Simulating the Presidential Polls

One of the problems I have with media descriptions of polling is that they take a single poll and make no attempt to compare them to similar polls. Therefore, if there is a poll where Obama has a 2 point lead and the standard error of the poll is 2 points they then assume that Obama and McCain are tied. And rather than do any kind of simple trend analysis, they run with the naive point of view and try to make a story out of it.

The problem is that if Obama indeed had a 2 point lead and the error in that analysis was about 2 percent, then McCain would be winning a lot more polls than he is at present. By my calculations, if that were the case, then Obama would win about 76% of the polls and McCain would be winning about 24% of the polls. Instead, Obama is winning the overwhelming majority of polls. For example, by my count, Obama has won the last 30 polls 26 times, has lost 2 times, and has tied 2 times (90.0% margin). Over the last 70 polls, by my count, Obama has won 62 polls, lost 5 and tied 3, for a margin of 90.71%. This winning ratio is not well explained by a 2 percent margin with a 2 percent stardard deviation.

I have written a polling simulator named, whose source code is available here. If you run it with no parameters, it assumes a 2 percent advantage to Obama and a 2 percent standard deviation. You can pass different parameters to the program to simulate different advantages and different standard deviations of the advantage and then calculate how many polls a candidate should win given those variables. Any randomness is assumed to be normally distributed. Any systematic errors are ignored. These are all naive assumptions, but necessary at this point.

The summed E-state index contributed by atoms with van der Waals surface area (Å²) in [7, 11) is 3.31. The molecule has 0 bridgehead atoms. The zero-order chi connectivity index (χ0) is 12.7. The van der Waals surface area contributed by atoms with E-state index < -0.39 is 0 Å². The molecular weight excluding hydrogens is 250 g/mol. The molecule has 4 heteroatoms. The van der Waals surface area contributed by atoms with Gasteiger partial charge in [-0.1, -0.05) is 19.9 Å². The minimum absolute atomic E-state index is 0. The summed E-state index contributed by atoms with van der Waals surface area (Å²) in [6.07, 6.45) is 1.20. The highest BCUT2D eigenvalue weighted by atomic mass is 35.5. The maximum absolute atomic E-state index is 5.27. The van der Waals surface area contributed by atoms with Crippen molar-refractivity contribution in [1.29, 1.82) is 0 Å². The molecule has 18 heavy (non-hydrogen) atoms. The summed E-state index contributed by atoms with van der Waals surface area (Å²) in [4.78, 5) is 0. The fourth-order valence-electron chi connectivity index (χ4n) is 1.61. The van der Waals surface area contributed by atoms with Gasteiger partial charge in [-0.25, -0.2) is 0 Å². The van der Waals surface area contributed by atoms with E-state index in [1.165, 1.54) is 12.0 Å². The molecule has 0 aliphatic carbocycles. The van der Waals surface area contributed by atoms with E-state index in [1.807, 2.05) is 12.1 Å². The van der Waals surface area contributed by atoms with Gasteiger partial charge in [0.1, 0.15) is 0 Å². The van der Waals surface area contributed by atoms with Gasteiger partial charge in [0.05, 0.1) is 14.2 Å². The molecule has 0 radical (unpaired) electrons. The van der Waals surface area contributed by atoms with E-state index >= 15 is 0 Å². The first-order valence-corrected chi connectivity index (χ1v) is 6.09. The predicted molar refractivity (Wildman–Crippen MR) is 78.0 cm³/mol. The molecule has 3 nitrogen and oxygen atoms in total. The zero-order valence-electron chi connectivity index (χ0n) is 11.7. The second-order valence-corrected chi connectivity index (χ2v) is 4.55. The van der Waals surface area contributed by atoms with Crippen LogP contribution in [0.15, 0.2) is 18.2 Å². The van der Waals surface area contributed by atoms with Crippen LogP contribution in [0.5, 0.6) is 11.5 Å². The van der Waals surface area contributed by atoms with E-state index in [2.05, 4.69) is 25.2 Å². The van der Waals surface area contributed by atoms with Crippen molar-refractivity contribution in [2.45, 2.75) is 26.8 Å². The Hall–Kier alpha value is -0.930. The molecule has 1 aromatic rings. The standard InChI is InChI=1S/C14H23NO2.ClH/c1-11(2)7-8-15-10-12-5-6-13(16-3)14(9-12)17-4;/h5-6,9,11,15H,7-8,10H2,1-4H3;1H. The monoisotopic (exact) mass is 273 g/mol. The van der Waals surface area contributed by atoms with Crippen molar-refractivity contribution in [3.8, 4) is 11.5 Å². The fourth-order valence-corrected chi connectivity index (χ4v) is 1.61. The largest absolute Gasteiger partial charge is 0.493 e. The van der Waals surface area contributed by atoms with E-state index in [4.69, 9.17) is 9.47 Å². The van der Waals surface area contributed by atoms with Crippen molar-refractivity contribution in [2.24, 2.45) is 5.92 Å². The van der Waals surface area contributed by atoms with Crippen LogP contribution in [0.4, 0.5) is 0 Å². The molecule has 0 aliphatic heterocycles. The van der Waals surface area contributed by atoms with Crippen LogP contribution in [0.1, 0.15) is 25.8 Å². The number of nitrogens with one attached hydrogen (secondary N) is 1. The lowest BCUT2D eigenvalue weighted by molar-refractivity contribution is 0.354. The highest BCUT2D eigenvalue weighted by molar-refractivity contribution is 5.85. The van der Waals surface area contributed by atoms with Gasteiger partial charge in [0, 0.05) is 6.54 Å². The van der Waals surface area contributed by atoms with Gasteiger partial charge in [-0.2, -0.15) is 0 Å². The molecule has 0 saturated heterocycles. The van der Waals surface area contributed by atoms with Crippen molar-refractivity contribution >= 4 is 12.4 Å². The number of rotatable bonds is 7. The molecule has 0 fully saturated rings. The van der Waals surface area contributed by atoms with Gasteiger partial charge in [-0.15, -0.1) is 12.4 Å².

Sample results include:

./ --verbose 3.7 2
This program does a Monte Carlo simulation of the polling of
the current election to determine if the media gabbing about
the polls is in any way representative of the data presented.
Currently - 8-24-2008 - using polls listed on,
Barack Obama is leading by a score of 62-3-5 over the last 70
polls. This is a ratio of 90.71%.

Despite this, people continue to insist that the race is dead
even. This program simulates the distribution of 10000 occurrences
of 70 polls by assuming that Obama has a 3.7 percent lead
with a 2 percent standard deviation. These popularity
profiles are assumed to be normally distributed.

Greater total: 633265
Lesser total : 66735
Greater pct  : 90.4664285714286
Lesser pct   : 9.53357142857143
Greater max  : 70
Lesser max   : 19